By the time Nigel Groom arrived in Bayhan the Ottoman Empire had been gone
30 years. Aden and its protective hinterland of mini-states in treaty alliance with HMG
had become the Colony and Protectorates. The government's hand laid lightly on these twenty plus Sultanates, Sheikhdoms and one 'republic' that made up the two
protectorates. The sole British interest was the security of Aden colony with its still small
military base and its increasingly important, commercially and strategically, deep water
port, on the trading route from the Suez Canal to the Far East. The Protectorate rulers
were left very much to their own devices as long as their tribesmen did not threaten the
main 'trading routes' (unsurfaced rocky tracks) to the Yemen which ran through tribal
territory. Administration was rudimentary, there were no funds for development from
exhausted post war Imperial coffers (only 11 primary schools outside Aden Colony) nor
was there much of a vision of how the Colonial end-game would one day be played out.
The wind of change was barely stirring in this part of the Empire by the time Nigel
Groom arrived in his remote output 200 miles North East of Aden.
Yet this almost lyrical account of a young Political Officer's daily adventures in what
my own letter of appointment referred to some 12 years later as 'the wilder areas ot the
Aden Protectorate amongst scarcely civilised Bedouin' reveals the beginning of a change
in British thinking. Nigel and his few scattered colleagues were the spearhead of a
forward policy of bringing order to the anarchical in both an administrative and social
sense. He vividly describes his baptism of fire arriving in Bayhan as RAF warplanes were
bombing a recalcitrant tribe into submitting to their lawful ruler the Sharif of Bayhan (a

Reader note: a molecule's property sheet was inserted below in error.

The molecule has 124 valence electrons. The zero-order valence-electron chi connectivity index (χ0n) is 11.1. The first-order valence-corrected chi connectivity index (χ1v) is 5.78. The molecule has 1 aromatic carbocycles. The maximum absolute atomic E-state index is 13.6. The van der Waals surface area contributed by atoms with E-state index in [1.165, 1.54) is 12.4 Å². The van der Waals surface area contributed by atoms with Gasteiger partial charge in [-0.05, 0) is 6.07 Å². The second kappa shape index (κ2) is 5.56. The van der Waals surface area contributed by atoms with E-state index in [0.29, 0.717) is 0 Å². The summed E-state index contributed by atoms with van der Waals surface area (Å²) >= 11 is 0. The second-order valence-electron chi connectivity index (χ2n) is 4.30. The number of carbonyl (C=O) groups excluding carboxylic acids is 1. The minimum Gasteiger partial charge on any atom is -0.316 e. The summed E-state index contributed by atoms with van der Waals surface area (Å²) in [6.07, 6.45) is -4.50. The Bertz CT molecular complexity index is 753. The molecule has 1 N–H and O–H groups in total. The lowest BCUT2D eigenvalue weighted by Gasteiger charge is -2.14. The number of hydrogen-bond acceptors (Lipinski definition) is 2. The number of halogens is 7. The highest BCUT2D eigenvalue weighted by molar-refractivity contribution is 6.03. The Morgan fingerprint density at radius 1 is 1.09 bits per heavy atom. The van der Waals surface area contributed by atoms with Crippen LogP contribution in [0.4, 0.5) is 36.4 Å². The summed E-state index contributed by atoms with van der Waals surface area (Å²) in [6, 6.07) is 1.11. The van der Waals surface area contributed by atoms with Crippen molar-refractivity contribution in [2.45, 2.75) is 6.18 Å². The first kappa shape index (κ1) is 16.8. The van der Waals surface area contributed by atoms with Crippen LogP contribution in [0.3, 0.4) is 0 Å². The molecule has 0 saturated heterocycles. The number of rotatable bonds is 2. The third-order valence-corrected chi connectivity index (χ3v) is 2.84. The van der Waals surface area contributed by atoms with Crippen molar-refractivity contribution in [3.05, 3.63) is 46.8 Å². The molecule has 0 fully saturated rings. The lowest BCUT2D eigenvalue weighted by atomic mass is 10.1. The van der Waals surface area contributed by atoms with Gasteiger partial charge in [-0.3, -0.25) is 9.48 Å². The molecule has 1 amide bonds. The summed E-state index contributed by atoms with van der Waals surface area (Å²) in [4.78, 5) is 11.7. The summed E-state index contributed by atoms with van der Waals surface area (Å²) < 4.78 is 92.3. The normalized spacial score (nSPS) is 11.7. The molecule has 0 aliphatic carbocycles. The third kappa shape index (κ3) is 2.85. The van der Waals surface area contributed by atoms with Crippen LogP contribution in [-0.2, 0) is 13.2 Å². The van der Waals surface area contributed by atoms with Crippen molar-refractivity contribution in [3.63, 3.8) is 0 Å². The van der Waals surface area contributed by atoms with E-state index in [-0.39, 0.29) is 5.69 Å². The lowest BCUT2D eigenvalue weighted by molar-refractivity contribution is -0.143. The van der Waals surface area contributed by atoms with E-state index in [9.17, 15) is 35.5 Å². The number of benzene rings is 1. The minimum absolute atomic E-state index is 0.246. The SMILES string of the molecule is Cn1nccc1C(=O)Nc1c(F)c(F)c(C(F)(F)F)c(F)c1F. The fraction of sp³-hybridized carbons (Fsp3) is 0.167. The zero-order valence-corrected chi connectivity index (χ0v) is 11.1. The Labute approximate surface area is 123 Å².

distant cousin to the Hashemite Kings of Jordan and Iraq). Harsh measures but it was
important for local stability that British protected rulers maintained authority within their
fiefdoms e.specially in the face of attempts by the then Imam of the Yemen to subvert
Protectorate tribesmen. Yes, the Great Game was alive and well and the Imams, like their
predecessors, still fiercely resented the growth of foreign influence and control in an area,
which they believed should be under their hegemony. But as Kipling might have put it:
'We have the bomber and they have not'.
Political Officers in the Protectorates unlike DOs or DCs in Colonial Africa had no
executive authority. They were purely advisers linking 'their' rulers with the British
authorities in the Colony. They could cajole but not command. Nigel Groom had to use
all his powers of persuasion in an attempt to modernise Bayhan - introduce a constitution,
set up a treasury and a rudimentary administration against the opposition of a strong
minded ruler as suspicious of British intentions as he was of the Imam's. Groom's
relationship with Sherif Hussein deteriorated to the point where his position became
almost untenable and he had to rely on other local notables to push his reforms. A
fascinating, almost Boys Own tale of courage and perseverance in the most unpromising
of circumstances. And also a penetrating insight into the lives and customs of the Bedou
tribesmen whom he encountered every day.
Space does not permit me to do Justice to Nigel Groom's great passion revealed by this
book; his exploration of the antiquities of ancient Qataban, part of the legendary Kingdom
of Sheba in which modern Bayhan is to be found. His enthusiasm for the archaeology of a
region, at that time almost unknown to the outside world, paved the way for the despatch
of an expedition by Wendell Phillips as recorded in his Qataban to Sheba
(Gollancz, London, 1955). This was mainly due to Groom's efforts to attract the interest
of western scholars.
This is a wonderful book. Literary and evocative of some of the more unusual events
of lost Empire. It brims with good humour and is profusely illustrated with photographs
from Groom's personal collection including many of the relics of ancient Sheba. What
more can I say except buy it!